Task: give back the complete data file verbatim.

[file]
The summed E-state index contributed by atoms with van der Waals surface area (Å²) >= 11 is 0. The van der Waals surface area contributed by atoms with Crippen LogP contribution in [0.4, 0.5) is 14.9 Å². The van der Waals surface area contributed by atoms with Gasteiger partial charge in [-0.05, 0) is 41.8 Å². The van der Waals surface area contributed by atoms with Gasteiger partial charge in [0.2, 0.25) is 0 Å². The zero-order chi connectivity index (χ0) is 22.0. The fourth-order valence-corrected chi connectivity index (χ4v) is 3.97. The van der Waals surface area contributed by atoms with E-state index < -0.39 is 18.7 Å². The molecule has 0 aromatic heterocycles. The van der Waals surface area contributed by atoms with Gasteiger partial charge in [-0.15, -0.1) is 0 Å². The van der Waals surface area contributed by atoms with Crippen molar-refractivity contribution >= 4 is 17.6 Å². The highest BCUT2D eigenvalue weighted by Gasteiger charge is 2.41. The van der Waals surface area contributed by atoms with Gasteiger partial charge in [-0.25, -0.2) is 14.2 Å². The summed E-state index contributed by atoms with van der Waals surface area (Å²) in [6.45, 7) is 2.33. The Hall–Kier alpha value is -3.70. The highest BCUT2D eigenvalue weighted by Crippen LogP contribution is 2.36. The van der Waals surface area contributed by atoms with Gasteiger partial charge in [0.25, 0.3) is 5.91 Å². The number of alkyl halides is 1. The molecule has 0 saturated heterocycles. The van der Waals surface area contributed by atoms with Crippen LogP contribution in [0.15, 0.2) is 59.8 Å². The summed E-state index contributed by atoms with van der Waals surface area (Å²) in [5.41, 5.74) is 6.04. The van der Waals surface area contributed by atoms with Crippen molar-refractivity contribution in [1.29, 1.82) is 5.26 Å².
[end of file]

The summed E-state index contributed by atoms with van der Waals surface area (Å²) >= 11 is 0. The van der Waals surface area contributed by atoms with Crippen LogP contribution in [0.4, 0.5) is 14.9 Å². The van der Waals surface area contributed by atoms with Gasteiger partial charge in [-0.05, 0) is 41.8 Å². The van der Waals surface area contributed by atoms with Gasteiger partial charge in [0.2, 0.25) is 0 Å². The zero-order chi connectivity index (χ0) is 22.0. The fourth-order valence-corrected chi connectivity index (χ4v) is 3.97. The van der Waals surface area contributed by atoms with E-state index < -0.39 is 18.7 Å². The molecule has 0 aromatic heterocycles. The van der Waals surface area contributed by atoms with Gasteiger partial charge in [-0.15, -0.1) is 0 Å². The van der Waals surface area contributed by atoms with Crippen molar-refractivity contribution >= 4 is 17.6 Å². The highest BCUT2D eigenvalue weighted by Gasteiger charge is 2.41. The van der Waals surface area contributed by atoms with Gasteiger partial charge in [-0.25, -0.2) is 14.2 Å². The summed E-state index contributed by atoms with van der Waals surface area (Å²) in [6.45, 7) is 2.33. The Hall–Kier alpha value is -3.70. The highest BCUT2D eigenvalue weighted by Crippen LogP contribution is 2.36. The van der Waals surface area contributed by atoms with Gasteiger partial charge in [0.25, 0.3) is 5.91 Å². The number of alkyl halides is 1. The molecule has 0 saturated heterocycles. The van der Waals surface area contributed by atoms with Crippen LogP contribution in [0.15, 0.2) is 59.8 Å². The summed E-state index contributed by atoms with van der Waals surface area (Å²) in [5.41, 5.74) is 6.04. The van der Waals surface area contributed by atoms with Crippen molar-refractivity contribution in [1.29, 1.82) is 5.26 Å².